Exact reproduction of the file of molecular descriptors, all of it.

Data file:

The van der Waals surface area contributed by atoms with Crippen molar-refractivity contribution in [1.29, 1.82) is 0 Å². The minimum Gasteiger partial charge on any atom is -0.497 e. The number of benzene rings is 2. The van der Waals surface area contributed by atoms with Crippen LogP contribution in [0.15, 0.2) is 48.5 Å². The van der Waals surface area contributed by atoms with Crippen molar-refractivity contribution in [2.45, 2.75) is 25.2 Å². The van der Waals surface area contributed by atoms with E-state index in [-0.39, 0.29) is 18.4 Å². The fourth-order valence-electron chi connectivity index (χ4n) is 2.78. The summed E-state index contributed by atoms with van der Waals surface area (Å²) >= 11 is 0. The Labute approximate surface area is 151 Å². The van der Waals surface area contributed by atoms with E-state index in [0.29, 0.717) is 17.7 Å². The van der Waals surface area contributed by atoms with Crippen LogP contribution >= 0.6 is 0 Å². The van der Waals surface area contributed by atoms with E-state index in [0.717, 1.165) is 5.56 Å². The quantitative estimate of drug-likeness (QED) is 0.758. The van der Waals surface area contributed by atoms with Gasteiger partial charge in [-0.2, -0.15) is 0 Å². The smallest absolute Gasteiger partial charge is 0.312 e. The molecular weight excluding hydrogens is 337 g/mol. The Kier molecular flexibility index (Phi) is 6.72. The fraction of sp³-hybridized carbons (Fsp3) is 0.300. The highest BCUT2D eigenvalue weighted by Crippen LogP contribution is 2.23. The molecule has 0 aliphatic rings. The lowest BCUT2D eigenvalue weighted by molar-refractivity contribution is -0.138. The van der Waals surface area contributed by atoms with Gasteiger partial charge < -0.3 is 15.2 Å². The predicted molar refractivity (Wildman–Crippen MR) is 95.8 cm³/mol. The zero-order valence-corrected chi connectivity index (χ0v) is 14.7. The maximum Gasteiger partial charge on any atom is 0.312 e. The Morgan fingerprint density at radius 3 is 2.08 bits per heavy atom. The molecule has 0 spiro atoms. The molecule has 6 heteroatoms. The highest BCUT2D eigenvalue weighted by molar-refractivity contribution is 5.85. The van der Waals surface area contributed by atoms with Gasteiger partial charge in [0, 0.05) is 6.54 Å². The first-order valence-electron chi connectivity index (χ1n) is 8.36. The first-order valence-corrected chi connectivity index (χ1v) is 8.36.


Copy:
The van der Waals surface area contributed by atoms with Crippen molar-refractivity contribution in [1.29, 1.82) is 0 Å². The minimum Gasteiger partial charge on any atom is -0.497 e. The number of benzene rings is 2. The van der Waals surface area contributed by atoms with Crippen LogP contribution in [0.15, 0.2) is 48.5 Å². The van der Waals surface area contributed by atoms with Crippen molar-refractivity contribution in [2.45, 2.75) is 25.2 Å². The van der Waals surface area contributed by atoms with E-state index in [-0.39, 0.29) is 18.4 Å². The fourth-order valence-electron chi connectivity index (χ4n) is 2.78. The summed E-state index contributed by atoms with van der Waals surface area (Å²) >= 11 is 0. The Labute approximate surface area is 151 Å². The van der Waals surface area contributed by atoms with E-state index in [0.29, 0.717) is 17.7 Å². The van der Waals surface area contributed by atoms with Crippen LogP contribution >= 0.6 is 0 Å². The van der Waals surface area contributed by atoms with E-state index in [0.717, 1.165) is 5.56 Å². The quantitative estimate of drug-likeness (QED) is 0.758. The van der Waals surface area contributed by atoms with Gasteiger partial charge in [-0.2, -0.15) is 0 Å². The smallest absolute Gasteiger partial charge is 0.312 e. The molecular weight excluding hydrogens is 337 g/mol. The Kier molecular flexibility index (Phi) is 6.72. The fraction of sp³-hybridized carbons (Fsp3) is 0.300. The highest BCUT2D eigenvalue weighted by Crippen LogP contribution is 2.23. The molecule has 0 aliphatic rings. The lowest BCUT2D eigenvalue weighted by molar-refractivity contribution is -0.138. The van der Waals surface area contributed by atoms with Gasteiger partial charge < -0.3 is 15.2 Å². The predicted molar refractivity (Wildman–Crippen MR) is 95.8 cm³/mol. The zero-order valence-corrected chi connectivity index (χ0v) is 14.7. The maximum Gasteiger partial charge on any atom is 0.312 e. The Morgan fingerprint density at radius 3 is 2.08 bits per heavy atom. The molecule has 0 spiro atoms. The molecule has 6 heteroatoms. The highest BCUT2D eigenvalue weighted by molar-refractivity contribution is 5.85. The van der Waals surface area contributed by atoms with Gasteiger partial charge in [0, 0.05) is 6.54 Å². The first-order valence-electron chi connectivity index (χ1n) is 8.36. The first-order valence-corrected chi connectivity index (χ1v) is 8.36.